Which MacBook should I use for writing code?

Those problems include screen real estate, storage capacity, RAM overhead and the speed of the processor, at least when it comes to doing something with the code you're writing.

R.R. writes:

I'm planning to buy a new Mac laptop for writing Xcode, browsing the web, text editing and using other IDE's (Integrated Development Environments). Is the MacBook Air a good pick or should I go for a Pro or Air with upgraded RAM?

In truth, you can write code on anything. Even an iPad will work. So regardless of which Mac laptop you get, you'll have a superb machine for writing code to your heart's content.

Compiling code is a bit of a different story. You'll benefit from having a faster, more capable CPU, but whether going quad-core or i7 is worth the extra money is more a matter of your budget than it is a pure function of usability. The bottom line is that even a 13-inch MacBook Air is a good machine to use for development.

I'd make sure you have at least 8 GB RAM installed on any Mac you buy. More RAM is better if you can afford it. I imagine you'd prefer to have as much storage capacity as you can afford. 128 GB is scant for a machine that will be used for development and general purpose use, so think about paying a bit more for 256 GB if you can. Just make sure you budget enough money for a storage and backup plan for your Mac.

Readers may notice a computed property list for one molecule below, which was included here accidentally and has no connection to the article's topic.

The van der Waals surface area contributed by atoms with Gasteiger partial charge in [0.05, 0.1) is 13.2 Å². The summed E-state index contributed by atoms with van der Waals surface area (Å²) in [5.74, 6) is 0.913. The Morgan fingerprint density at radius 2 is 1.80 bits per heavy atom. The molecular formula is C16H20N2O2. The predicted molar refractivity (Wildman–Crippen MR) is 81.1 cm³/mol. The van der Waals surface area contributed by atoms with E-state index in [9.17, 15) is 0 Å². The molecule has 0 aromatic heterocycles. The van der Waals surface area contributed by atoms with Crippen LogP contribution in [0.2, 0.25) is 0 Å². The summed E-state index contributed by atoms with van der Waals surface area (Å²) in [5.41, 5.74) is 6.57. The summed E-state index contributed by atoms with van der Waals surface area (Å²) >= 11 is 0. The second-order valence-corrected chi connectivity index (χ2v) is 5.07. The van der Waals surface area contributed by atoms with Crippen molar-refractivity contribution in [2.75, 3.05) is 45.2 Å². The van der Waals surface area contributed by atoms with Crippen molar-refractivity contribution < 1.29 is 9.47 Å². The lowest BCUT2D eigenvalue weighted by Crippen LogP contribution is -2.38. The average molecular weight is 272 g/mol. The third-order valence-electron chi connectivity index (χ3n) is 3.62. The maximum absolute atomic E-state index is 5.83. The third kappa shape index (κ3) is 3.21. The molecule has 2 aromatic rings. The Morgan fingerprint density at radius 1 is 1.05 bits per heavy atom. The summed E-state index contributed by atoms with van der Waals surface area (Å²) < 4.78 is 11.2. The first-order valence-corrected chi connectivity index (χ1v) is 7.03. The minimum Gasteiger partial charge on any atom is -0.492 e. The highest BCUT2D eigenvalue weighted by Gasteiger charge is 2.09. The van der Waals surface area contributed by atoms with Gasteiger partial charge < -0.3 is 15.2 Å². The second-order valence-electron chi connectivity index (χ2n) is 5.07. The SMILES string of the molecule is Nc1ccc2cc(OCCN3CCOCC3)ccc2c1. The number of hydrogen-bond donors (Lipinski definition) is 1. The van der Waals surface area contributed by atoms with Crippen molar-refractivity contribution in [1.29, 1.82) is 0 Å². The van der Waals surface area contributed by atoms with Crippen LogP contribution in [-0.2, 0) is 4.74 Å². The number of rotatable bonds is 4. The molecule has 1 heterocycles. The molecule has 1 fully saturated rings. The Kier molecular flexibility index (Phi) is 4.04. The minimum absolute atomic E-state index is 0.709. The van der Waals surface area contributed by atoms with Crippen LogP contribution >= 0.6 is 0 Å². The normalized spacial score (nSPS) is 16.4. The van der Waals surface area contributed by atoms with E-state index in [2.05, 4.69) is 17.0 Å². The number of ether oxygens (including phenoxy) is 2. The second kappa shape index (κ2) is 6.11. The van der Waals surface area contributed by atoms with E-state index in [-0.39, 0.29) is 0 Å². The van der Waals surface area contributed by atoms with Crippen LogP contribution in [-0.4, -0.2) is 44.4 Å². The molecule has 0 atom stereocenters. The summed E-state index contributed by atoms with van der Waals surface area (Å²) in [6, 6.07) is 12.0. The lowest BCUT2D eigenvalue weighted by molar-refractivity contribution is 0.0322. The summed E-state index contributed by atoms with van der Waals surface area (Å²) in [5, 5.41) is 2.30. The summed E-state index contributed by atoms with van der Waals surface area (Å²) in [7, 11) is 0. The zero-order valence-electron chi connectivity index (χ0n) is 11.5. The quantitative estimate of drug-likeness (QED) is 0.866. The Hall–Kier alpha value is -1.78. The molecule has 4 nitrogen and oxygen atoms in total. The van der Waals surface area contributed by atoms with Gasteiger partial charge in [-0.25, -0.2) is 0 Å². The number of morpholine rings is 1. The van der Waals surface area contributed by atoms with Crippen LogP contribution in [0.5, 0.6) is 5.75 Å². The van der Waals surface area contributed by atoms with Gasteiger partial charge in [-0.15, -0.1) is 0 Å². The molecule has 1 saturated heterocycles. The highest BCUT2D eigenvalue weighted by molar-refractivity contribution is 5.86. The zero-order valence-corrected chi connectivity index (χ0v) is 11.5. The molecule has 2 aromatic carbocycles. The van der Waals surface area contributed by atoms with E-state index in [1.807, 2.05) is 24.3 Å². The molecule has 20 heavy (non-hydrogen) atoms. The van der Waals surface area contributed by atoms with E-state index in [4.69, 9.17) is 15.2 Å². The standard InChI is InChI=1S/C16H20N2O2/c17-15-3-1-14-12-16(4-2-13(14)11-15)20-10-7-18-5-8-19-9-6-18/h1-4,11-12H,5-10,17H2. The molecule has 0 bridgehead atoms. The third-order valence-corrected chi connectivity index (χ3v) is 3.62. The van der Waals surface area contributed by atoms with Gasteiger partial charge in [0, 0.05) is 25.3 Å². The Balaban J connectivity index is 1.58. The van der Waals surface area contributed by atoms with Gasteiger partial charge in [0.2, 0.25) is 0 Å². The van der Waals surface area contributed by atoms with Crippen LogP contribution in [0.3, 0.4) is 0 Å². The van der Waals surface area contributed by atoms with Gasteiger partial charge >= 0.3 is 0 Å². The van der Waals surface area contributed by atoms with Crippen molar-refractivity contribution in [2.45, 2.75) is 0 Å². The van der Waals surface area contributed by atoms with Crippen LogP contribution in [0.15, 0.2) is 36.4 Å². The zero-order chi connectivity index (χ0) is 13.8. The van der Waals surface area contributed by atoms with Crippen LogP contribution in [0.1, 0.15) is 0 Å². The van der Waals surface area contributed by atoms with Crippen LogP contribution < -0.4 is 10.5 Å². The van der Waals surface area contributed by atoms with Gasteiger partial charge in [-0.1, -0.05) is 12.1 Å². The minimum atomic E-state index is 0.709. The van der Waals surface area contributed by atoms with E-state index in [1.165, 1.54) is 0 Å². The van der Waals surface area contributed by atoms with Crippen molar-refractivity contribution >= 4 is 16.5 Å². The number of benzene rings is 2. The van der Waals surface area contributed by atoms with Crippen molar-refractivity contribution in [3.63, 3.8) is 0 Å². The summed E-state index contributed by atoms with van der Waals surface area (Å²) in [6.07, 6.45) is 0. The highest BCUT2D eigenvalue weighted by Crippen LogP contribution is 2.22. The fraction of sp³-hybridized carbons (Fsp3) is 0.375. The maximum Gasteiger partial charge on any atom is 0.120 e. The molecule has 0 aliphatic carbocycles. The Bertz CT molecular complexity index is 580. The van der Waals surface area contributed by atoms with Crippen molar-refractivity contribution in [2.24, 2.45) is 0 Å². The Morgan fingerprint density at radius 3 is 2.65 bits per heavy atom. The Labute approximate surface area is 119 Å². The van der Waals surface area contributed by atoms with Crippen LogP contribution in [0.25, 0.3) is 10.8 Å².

Regardless of which Mac laptop you buy, I'd consider having an external display (or two) to be an essential. You're probably going to have many apps and windows open simultaneously. It's really helpful to be able to spread out across a lot of desktop real estate rather than the cramped confines of a 13-inch or even a 15-inch display.

Even the Retina displays found on today's MacBook Pros run out of space quickly when you start popping up text editors and tool palettes and so on. Switching between different Spaces in OS X is an option — it can help you organize yourself a bit. It's so much more convenient just to be able to see what you're working on at a glance just by using more screens.

Peter Cohen